|Previous Section||Index||Home Page|
By comparison, a gardener working in the west midlands earns about £13,000 a year before tax, and about £9,600 after tax deductions. Even after the proposed reductions, expatriate gardeners undoubtedly have considerably more take-home income than gardeners in the United Kingdom.
As local allowances are designed to maintain a United Kingdom standard of living, they will vary with changes in exchange rates and in local costs of living. Some changes will be upwards and some downwards. The examples that have been quoted in the press are at the end of the downward spectrum.
The impact of the new system varies from an annual increase of £4,500--admittedly for very few staff--to a decrease of £7,500, depending on location and individual circumstances. A great part of that reduction is due to the strength of sterling and would also have occurred under the old system.
I do not think that anyone present is suggesting that allowances for currency fluctuations should not be made periodically. That has always been the accepted practice. To be fair, the deductions are largely being caused by the currency fluctuations. To ease the transition, the CWGC proposes to phase the reductions over a period so that no one's income will be reduced by more than £1,500 in any one year. Admittedly, that is a substantial sum.
There is no truth in the suggestion that the commission is trying to drive out the British gardeners and replace them with cheaper substitutes. As I said, even under the new arrangements the net income of an expatriate gardener will compare favourably with what he might receive for similar work at home.
The CWGC has refuted any suggestion that future standards will be jeopardised by a revision of the allowance system. Maintenance of the graves and memorials to the highest standards and a sympathetic and helpful approach to visitors are at the very heart of theworking ethos of CWGC staff, whatever their nationality.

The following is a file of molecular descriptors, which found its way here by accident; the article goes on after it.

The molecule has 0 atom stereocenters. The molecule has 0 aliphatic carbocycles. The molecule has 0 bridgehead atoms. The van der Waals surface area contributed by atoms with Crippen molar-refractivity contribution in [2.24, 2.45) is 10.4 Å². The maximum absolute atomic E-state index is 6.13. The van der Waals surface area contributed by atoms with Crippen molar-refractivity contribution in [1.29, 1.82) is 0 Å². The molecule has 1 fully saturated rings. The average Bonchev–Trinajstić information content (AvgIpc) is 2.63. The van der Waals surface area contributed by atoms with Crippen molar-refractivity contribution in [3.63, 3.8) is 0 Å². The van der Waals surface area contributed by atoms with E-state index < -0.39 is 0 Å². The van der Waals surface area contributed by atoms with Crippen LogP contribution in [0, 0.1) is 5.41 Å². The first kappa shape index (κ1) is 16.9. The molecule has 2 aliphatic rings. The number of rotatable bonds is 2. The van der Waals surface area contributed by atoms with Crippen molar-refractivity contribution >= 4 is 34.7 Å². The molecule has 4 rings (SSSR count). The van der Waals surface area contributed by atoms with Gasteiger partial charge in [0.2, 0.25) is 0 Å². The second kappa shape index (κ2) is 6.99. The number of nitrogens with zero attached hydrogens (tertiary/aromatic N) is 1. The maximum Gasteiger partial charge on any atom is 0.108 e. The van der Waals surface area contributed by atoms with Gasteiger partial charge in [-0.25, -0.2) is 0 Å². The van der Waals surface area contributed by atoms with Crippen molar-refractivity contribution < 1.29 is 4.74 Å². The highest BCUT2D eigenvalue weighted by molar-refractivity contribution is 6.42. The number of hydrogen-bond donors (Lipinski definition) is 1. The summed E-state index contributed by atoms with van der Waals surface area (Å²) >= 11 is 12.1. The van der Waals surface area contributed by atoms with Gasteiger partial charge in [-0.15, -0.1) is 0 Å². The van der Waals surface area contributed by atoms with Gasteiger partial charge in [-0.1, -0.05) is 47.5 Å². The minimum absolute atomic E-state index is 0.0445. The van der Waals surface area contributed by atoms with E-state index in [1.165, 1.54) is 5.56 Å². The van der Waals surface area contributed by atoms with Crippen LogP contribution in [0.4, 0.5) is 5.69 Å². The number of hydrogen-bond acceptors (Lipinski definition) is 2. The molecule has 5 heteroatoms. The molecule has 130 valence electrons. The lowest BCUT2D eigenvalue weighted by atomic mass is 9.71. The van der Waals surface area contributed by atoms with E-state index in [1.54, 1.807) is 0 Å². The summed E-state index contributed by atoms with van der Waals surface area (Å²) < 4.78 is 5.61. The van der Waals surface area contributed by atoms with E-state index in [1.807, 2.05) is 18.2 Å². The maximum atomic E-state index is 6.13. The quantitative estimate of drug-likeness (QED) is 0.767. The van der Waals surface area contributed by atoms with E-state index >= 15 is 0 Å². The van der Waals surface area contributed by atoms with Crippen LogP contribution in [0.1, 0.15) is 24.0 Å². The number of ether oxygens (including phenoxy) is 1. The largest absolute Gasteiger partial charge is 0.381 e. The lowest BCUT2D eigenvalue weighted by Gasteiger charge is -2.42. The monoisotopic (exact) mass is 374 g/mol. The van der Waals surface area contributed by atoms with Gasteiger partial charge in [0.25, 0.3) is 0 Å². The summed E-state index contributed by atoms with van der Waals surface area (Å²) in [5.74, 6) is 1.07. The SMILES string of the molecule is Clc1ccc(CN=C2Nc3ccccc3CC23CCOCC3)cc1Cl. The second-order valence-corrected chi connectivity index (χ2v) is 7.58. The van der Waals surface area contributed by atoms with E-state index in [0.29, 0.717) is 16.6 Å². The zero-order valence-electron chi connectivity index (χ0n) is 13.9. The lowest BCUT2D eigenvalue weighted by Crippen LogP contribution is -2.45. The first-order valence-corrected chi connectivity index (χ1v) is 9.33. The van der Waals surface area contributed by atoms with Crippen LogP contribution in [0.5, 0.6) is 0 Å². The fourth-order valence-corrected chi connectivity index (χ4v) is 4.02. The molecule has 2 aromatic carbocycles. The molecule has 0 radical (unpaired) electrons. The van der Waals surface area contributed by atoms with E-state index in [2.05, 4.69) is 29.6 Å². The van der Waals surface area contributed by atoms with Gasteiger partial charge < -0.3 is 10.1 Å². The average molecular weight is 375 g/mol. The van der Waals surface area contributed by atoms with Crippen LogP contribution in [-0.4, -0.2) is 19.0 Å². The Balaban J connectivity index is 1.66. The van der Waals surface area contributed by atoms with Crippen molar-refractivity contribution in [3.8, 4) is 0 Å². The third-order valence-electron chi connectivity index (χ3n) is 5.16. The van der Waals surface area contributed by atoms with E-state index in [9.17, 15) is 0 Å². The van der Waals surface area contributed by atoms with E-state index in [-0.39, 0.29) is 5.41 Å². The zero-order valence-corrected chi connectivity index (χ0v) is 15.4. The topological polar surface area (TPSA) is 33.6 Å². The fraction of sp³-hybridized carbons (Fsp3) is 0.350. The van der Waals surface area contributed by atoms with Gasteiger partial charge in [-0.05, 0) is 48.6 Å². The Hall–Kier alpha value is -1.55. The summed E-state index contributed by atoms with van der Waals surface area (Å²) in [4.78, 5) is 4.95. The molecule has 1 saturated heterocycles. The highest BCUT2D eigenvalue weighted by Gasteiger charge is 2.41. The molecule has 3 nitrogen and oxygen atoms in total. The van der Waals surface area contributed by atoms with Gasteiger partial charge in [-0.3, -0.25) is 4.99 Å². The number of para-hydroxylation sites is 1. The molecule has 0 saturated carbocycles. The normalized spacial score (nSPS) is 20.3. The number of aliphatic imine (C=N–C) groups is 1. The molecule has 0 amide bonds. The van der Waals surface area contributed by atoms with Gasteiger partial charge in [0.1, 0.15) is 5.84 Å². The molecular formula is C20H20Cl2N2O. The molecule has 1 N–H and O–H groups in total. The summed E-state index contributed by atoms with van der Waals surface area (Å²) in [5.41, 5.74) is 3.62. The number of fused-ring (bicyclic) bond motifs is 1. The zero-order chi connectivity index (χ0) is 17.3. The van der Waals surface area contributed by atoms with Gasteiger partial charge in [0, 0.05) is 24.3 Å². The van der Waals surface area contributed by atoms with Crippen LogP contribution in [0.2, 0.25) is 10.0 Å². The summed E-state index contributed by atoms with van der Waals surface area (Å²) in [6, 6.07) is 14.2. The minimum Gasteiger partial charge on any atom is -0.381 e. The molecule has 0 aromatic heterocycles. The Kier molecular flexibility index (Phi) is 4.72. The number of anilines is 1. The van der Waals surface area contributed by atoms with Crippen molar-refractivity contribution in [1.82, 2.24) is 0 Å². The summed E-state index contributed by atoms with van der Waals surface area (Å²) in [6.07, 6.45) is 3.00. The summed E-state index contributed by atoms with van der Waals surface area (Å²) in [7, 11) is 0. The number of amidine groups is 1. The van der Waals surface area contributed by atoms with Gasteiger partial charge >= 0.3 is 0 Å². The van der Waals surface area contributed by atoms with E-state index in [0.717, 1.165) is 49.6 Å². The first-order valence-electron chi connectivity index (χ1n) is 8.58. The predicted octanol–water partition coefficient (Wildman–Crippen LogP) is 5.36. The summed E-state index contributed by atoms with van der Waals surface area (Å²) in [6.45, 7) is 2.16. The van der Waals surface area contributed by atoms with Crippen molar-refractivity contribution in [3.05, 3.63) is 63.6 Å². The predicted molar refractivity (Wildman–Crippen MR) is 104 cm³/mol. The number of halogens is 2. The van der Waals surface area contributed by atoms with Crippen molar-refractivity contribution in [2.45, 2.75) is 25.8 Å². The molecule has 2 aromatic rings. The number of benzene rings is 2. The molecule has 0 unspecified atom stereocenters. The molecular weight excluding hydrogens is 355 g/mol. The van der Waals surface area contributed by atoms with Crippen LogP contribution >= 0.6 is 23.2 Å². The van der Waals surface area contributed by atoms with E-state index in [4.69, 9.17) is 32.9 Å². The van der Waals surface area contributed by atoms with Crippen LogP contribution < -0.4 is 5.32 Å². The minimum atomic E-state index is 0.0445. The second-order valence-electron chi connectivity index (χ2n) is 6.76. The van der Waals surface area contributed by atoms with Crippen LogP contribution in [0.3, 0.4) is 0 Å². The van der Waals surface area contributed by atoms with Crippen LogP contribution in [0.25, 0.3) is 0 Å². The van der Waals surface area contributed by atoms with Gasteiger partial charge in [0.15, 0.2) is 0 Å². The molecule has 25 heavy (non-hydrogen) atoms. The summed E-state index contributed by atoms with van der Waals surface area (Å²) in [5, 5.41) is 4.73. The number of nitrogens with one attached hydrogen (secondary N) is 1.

The expatriate British gardeners undoubtedly deserve the greatest credit for the standard of their work, but the suggestion that only they have the skills and dedication to maintain that standard is an insult to the many indigenous gardeners we employ through the commission. At many
Dr. Moonie: I am not suggesting for a moment that the hon. Gentleman suggested that. I am referring to many of the inaccurate reports that have appeared in the past few weeks, which have served only to upset people unnecessarily. One of my colleagues was telephoned by a woman who was in tears because of the effect that the changes would have on her husband's grave, which is in Italy in a cemetery where there are no British gardeners anyway. That is the sort of disturbance that inaccurate reporting produces. It is not helpful to people who may well have a good cause. That is why we are pleased to be able to say that the commission has agreed to an independent inquiry into the procedures, to find out whether they are fair and justified and what should be done, under the chairmanship of Baroness Dean.
Dr. Moonie: Clearly, the gardeners do not work for me, so I cannot give a guarantee. However, the commission has told us that it has no plans to reduce the number of British gardeners working abroad. [Interruption.] The shadow defence spokesman, the hon. Member for Chingford and Woodford Green (Mr. Duncan Smith), may sneer, but one has to take the word of people when they are asked whether they intend to do something. I am satisfied that their intentions in this case are honourable, whatever the effects of their acts might be.
We have announced that the commission has decided to hold an independent review of the pay and allowances of the gardeners and other UK-based staff overseas. There will be full consultation with the staff and their representatives. Any changes will be delayed until the review has been completed. I am glad that a woman of such experience as Baroness Dean of Thornton-le-Fylde is to conduct the inquiry for us.
The commission and its staff do a superb job in maintaining the war grave cemeteries and so perpetuating the memory of the fallen. Both this Government and the commission will ensure that that remains the case.
We welcome the review, which will help to ensure that the public have confidence that the highest standards will be maintained in faithfully meeting our moral responsibilities, and that all those involved are fairly rewarded. It would be in the best interests of the review to allow it to be conducted as expeditiously as possible and, preferably, without any further external pressure and misrepresentation.